KABUL: An aircraft packed with 60 tons of Afghan plants with medicinal uses marked the opening of the first air cargo corridor between Afghanistan and India on Monday.
The cargo, worth about $5 million, was the first in what officials from the two countries hope among many flights allowing Afghan and Indian companies to bypass Pakistan, which limits the shipment of goods by land between India and Afghanistan due to tense ties with Delhi.
Pakistan wants peaceful, stable and sovereign Afghanistan: Aizaz Chaudhry
“Our aim is to change Afghanistan to an exporter country,” Afghan President Ashraf Ghani said at a ceremony marking the inaugural flight. Afghanistan depends on Pakistan’s port of Karachi for its foreign trade. It is allowed to send a limited amount of goods overland through Pakistan into India, but imports from India are not allowed along this route.
The cargo service aims to improve landlocked Afghanistan's links to markets abroad and boost the growth prospects of its agricultural and carpet industries while it battles a deadly Taliban insurgency, Indian officials have said.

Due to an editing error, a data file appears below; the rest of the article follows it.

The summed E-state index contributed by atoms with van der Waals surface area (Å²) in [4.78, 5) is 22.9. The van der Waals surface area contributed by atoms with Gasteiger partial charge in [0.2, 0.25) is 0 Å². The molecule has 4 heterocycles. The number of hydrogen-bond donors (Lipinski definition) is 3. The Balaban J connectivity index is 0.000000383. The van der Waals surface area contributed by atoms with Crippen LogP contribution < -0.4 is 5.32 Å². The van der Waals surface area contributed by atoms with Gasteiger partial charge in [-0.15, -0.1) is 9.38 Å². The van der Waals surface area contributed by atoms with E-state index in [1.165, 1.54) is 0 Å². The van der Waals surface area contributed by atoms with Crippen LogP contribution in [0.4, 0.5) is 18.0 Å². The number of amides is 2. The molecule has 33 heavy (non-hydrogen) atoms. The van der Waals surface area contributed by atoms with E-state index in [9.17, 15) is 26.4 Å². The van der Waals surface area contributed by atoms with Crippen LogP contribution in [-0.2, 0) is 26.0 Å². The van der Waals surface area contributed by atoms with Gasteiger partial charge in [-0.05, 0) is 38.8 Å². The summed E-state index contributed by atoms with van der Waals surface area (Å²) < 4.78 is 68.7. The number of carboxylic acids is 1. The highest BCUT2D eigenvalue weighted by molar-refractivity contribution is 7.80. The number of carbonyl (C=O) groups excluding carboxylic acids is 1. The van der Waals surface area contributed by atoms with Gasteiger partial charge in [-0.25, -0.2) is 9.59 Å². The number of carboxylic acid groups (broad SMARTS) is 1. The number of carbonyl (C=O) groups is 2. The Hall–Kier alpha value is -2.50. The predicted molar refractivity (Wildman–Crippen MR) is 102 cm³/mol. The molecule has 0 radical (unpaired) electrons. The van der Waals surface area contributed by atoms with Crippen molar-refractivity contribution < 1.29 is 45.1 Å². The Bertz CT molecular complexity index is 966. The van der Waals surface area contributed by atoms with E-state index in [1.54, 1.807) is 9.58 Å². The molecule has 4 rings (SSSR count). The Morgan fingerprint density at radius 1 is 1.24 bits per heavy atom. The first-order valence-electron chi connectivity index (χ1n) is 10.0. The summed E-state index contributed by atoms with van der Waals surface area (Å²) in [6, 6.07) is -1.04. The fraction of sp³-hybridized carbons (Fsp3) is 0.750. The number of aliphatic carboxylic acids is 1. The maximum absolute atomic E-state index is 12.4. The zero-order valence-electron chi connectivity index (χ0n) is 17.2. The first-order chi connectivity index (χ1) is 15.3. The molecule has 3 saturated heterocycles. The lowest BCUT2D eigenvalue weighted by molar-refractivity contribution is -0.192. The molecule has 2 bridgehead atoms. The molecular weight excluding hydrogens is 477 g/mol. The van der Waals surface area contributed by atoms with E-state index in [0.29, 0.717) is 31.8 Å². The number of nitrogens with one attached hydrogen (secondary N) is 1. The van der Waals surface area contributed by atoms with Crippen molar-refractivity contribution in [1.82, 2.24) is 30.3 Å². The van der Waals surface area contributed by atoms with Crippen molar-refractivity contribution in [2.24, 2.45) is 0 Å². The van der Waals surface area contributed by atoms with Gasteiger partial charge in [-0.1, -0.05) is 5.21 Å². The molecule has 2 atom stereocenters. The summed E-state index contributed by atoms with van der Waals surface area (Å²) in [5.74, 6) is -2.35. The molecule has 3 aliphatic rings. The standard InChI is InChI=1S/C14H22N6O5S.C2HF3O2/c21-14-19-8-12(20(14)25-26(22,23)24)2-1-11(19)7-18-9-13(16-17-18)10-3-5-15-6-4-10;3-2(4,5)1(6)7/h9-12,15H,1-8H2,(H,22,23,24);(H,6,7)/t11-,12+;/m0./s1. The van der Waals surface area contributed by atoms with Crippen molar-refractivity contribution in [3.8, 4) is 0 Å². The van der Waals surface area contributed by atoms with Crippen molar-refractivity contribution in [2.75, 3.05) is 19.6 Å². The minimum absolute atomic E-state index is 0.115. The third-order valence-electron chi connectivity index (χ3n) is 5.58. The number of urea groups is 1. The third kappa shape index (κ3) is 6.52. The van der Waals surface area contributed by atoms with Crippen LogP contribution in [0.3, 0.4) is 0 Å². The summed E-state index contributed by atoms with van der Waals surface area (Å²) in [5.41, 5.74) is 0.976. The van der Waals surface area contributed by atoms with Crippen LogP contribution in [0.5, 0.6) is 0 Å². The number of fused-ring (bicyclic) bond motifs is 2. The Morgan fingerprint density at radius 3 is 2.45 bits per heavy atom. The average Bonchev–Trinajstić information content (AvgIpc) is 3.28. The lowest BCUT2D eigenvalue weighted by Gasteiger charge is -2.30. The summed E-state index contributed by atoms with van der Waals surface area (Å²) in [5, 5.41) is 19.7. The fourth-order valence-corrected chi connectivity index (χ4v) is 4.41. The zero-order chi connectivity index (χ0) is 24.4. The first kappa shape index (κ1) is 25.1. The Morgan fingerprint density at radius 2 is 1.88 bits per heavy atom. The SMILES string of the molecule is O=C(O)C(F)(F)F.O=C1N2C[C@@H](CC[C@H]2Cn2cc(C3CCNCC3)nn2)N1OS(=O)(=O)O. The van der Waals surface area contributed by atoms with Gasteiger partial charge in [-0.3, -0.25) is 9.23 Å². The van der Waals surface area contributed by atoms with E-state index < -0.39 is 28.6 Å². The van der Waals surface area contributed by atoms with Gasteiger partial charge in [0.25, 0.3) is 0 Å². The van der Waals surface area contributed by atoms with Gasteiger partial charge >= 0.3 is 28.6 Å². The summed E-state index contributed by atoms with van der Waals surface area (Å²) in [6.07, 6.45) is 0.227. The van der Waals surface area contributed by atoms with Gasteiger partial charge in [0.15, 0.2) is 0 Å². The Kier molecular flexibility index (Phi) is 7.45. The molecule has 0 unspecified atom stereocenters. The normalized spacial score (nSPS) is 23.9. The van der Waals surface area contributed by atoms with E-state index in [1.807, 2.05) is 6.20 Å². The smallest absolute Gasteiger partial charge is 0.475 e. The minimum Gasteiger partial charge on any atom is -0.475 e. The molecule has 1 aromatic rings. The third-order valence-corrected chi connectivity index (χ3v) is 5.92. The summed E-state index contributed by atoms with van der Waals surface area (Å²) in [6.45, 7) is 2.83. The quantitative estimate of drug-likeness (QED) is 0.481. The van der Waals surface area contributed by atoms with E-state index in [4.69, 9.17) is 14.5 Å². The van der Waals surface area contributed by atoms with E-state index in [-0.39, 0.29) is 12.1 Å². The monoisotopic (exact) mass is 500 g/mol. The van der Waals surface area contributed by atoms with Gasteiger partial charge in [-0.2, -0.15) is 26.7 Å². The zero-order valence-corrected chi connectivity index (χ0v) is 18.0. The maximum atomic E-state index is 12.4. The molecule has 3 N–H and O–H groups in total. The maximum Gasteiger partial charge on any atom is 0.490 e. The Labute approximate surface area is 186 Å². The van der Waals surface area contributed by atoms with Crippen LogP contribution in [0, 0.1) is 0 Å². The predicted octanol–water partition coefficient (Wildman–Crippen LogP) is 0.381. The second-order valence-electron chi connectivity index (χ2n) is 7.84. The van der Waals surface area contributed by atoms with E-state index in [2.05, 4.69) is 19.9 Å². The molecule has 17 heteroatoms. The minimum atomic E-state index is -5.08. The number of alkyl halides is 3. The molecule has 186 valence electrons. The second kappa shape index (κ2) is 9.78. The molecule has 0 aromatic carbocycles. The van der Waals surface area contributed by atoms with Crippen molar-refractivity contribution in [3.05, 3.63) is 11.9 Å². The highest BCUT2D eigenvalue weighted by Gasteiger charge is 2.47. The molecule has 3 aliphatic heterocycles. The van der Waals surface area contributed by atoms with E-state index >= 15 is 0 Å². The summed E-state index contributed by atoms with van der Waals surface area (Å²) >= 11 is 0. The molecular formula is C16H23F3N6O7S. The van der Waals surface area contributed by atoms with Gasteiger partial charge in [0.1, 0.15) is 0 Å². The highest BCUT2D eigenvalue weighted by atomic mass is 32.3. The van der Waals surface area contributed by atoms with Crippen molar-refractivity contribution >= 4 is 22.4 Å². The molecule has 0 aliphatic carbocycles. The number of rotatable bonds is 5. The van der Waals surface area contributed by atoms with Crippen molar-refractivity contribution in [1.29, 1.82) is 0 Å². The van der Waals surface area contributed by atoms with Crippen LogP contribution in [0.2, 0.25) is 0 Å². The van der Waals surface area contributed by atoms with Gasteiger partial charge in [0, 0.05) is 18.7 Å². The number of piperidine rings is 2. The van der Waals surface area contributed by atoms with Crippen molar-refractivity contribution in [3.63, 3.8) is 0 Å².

"We will continue to assist you in various ways as this corridor expands and grows into a network of cargo flights as per demand of the market," India's ambassador to Afghanistan, Manpreet Vohra, told Ghani.
"There are bound to be some teething problems in any major initiatives such as this but my embassy and my government is committed to working together with your team to resolve all issues that may pop up from time to time."
Prime Minister Narendra Modi also tweeted about the air cargo corridor between two countries.
Happy to welcome the first Air Freight Corridor flight from Kabul. pic.twitter.com/9mVobkpopv— Narendra Modi (@narendramodi) June 19, 2017
Direct connectivity between India and Afghanistan will usher prosperity. I thank President @ashrafghani for the initiative.— Narendra Modi (@narendramodi) June 19, 2017
Border crossings are often closed as Afghan and Pakistani forces clash over the disputed border, and Afghan farmers have complained of fruit and other produce rotting without other options for shipping.
Army brass rebuffs Kabul’s ‘unwarranted accusations’
Next week, a second flight to India is scheduled to depart from the southern city of Kandahar, carrying 40 tons of dried fruit.
Published in The Express Tribune, June 20th, 2017.
Like Business on Facebook, follow @TribuneBiz on Twitter to stay informed and join in the conversation.
Comments are moderated and generally will be posted if they are on-topic and not abusive.
For more information, please see our Comments FAQ